Qatar Airways is turning its attention to the replacement of its narrowbody fleet after finally announcing its long-held orders for Boeing 777s and 787s.

Firm orders were confirmed for 27 777s and 30 787s worth $13.5 billion, with options for five more 777s and 30 787s. The deal - that has been previously undisclosed for some time - adds to the $17 billion order announced at the Paris air show for 80 A350 XWBs and five A380s, which puts the airline's firm backlog at over 140 aircraft.

Qatar Airways currently operates 58 aircraft - the majority A330s that have been delivered over the past five years. The carrier's stated goal is to operate 110 aircraft by 2015, but chief executive Akbar Al Baker says the new aircraft will not all be used entirely to address growth, as some are destined to replace A330s. "We don't plan to keep aircraft for more than five to six years," he says.

Qatar Airways also operates 15 A320/A321s with three more on order and has begun evaluating its replacement strategy, but is not limiting itself to just Airbus and Boeing aircraft. "We may consider 80- to 100-seat aircraft - there are other new single-aisle aircraft at play," says Al Baker, indicating that he has broadened his evaluation to include the Bombardier CSeries and Embraer E-Jet family.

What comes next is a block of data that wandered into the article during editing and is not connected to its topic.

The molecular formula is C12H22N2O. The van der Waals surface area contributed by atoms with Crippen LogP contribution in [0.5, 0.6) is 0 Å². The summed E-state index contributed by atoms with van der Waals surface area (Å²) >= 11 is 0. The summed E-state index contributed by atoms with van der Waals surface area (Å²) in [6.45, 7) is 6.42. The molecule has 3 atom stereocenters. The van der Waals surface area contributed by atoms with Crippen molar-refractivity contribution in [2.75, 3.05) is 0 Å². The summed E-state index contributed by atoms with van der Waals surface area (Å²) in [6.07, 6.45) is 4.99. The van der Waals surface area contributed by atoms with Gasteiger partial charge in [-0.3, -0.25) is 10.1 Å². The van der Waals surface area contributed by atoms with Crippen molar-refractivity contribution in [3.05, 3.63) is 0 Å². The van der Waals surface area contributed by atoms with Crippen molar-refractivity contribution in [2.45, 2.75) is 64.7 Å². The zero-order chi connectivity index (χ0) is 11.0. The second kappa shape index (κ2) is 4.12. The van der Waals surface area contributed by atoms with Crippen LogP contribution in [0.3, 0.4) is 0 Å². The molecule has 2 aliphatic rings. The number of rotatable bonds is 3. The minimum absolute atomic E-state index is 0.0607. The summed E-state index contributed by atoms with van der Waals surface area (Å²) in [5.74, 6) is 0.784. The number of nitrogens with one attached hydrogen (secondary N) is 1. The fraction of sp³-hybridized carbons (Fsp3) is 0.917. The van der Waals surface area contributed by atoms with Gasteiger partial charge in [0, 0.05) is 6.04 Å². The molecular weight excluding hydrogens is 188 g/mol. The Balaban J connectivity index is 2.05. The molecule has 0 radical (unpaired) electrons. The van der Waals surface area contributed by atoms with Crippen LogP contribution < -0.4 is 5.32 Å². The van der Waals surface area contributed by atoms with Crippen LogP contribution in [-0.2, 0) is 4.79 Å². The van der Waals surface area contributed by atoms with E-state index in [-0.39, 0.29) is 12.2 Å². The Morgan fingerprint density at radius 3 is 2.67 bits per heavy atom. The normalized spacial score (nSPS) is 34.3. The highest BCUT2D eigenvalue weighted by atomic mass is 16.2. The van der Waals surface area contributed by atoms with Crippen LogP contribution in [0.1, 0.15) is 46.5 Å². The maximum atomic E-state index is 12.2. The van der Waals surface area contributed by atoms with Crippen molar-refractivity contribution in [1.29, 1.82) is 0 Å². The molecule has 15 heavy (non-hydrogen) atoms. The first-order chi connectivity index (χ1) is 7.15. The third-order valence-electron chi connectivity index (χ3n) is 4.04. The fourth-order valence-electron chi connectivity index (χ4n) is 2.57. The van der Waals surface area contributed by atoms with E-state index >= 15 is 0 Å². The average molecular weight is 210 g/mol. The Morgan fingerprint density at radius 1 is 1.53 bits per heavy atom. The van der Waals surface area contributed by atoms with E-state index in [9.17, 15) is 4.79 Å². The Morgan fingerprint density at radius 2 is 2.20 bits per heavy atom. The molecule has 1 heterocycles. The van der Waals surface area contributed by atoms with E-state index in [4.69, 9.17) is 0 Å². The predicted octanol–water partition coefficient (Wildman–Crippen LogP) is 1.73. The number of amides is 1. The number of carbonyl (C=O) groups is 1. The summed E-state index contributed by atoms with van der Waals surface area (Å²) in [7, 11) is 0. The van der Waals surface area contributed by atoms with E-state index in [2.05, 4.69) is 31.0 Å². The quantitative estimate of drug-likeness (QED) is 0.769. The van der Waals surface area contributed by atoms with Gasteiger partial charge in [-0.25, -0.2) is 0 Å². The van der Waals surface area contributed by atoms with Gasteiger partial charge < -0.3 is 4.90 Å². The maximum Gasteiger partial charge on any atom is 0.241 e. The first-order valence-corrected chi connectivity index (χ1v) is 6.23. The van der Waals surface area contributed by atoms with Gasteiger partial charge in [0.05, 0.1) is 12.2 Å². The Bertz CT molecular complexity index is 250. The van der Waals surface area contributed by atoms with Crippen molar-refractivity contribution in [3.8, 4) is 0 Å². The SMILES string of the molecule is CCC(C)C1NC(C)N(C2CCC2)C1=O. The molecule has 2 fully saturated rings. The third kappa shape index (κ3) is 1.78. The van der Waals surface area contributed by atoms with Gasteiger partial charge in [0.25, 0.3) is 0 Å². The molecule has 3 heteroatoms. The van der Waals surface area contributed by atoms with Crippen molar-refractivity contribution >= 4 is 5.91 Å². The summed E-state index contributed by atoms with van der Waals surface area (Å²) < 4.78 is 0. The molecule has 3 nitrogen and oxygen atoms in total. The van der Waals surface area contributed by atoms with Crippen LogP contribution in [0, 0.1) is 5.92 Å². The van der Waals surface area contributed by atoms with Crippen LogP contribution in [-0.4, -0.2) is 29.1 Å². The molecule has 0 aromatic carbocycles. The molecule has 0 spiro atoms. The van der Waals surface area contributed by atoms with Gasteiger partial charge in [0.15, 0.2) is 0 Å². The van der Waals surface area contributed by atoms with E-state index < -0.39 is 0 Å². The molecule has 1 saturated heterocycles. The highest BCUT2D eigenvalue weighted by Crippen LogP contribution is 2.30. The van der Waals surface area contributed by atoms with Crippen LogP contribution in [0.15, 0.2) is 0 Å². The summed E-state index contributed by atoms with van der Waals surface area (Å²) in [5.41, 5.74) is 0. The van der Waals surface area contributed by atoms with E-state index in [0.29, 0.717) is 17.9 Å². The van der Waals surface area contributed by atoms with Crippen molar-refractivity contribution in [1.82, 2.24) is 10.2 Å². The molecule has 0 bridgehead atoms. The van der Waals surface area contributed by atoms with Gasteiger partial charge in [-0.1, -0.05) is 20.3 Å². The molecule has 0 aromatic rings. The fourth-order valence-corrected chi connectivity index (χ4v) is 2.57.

With the availability of new engine technology driving the development of next-generation narrowbody offerings, Qatar Airways is understood to have begin discussions with each of the engine manufacturers about their plans.

Meanwhile Qatar Airways signed a letter of intent at the show to participate in a project team investigating the benefits of using gas-to-liquid (GTL) kerosene to power jet engines.

GTL is clean burning - it produces fewer particulates, thereby reducing sulphur and nitrate emissions - and provides up to 5% higher energy density per weight. Flight testing using a development aircraft is likely to begin within 12 months, followed by some in-service trials with one of Qatar's A340-600s.

Qatar Narrowbody
 Boeing won orders for 57 787s and 777s with optionds for 35 more

Source: Flight International